October 16th, 2012

First day of school

Hofstra Pride!

David Zuniga, 21, is just the kind of student Hofstra University is looking for. A senior from West Palm Beach, Fla., with a mania for politics, Mr. Zuniga was deciding where to apply to college when he watched the presidential debate between Senators John McCain and Barack Obama at Hofstra in 2008.

David Zuniga, in glasses, worked at a bake sale for a Hofstra pre-law student group. Many other events surround the debate.

Two years later, he was elected the chairman of Hofstra’s College Republicans. The year after, he became president of the student body. And this year, with Hofstra hosting another presidential debate on Tuesday, Mr. Zuniga is organizing viewing parties and debating Young Democrats as a member of the university’s Debate 2012 committee.

“Four years later — so far, it’s been worth it,” Mr. Zuniga said, grinning, in the student center last week. Nearby, Hofstra’s Young Democrats were handing out voter registration forms, a cardboard cutout of President Obama standing guard. Near the doors, a group of students and staff members from Hofstra’s Hillel center broke out into “The Star-Spangled Banner.”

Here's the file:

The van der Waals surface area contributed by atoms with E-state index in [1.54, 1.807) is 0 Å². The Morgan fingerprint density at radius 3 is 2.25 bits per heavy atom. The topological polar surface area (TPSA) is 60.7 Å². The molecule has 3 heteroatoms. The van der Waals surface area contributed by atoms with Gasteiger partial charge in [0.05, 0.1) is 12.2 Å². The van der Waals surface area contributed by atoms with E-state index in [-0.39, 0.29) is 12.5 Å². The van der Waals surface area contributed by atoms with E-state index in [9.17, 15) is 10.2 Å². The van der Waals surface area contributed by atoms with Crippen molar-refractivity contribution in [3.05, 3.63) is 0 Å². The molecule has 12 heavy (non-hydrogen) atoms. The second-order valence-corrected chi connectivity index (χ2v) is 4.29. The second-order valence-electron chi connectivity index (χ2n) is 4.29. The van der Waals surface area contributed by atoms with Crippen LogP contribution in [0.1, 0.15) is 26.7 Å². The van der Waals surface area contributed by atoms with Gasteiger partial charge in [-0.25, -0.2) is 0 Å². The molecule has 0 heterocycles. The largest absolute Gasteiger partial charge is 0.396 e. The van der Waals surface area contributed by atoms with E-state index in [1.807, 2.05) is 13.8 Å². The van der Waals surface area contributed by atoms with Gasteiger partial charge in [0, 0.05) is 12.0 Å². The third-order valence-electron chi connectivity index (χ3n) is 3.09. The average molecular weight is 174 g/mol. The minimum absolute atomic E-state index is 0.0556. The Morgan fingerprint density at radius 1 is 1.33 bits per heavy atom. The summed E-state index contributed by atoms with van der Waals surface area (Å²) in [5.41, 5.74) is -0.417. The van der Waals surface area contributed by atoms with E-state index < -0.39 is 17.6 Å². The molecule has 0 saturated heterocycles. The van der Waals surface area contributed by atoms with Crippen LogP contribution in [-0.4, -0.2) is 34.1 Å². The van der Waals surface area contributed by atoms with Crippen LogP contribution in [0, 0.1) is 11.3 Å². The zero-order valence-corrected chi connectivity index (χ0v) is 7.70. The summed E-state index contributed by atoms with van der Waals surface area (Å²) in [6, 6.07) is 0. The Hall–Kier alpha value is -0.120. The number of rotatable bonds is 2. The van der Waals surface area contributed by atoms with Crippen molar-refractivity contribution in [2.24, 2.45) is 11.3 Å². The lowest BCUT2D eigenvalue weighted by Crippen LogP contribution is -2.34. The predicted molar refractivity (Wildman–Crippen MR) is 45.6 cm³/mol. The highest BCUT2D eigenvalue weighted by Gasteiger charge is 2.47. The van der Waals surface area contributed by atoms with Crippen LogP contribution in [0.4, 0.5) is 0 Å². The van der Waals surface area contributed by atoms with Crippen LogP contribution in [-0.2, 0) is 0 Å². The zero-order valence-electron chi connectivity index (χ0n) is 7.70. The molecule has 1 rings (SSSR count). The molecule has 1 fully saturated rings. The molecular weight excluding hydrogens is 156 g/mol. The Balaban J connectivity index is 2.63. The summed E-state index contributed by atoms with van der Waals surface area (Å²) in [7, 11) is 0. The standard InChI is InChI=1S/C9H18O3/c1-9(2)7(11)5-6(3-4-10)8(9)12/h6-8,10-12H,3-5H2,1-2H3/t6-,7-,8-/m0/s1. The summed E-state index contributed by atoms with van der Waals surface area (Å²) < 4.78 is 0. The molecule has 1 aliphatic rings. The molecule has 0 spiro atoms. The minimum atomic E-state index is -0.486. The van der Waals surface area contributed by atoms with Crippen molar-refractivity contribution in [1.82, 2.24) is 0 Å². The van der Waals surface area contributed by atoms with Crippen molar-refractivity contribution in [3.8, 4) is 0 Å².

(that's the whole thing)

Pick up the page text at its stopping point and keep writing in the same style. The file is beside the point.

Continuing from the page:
Debate fever has come to Hofstra once again, this time sweeping up many students who first heard of the university when it played host to the 2008 debate. For university leaders, that is the point: hoping to elevate Hofstra’s reputation from a Long Island commuter school to a nationally recognized institution, they have invested millions in the two presidential debates and a 2010 debate in the governor’s race to gain exposure, attract applicants from outside New York, New Jersey and Connecticut and energize donors and students.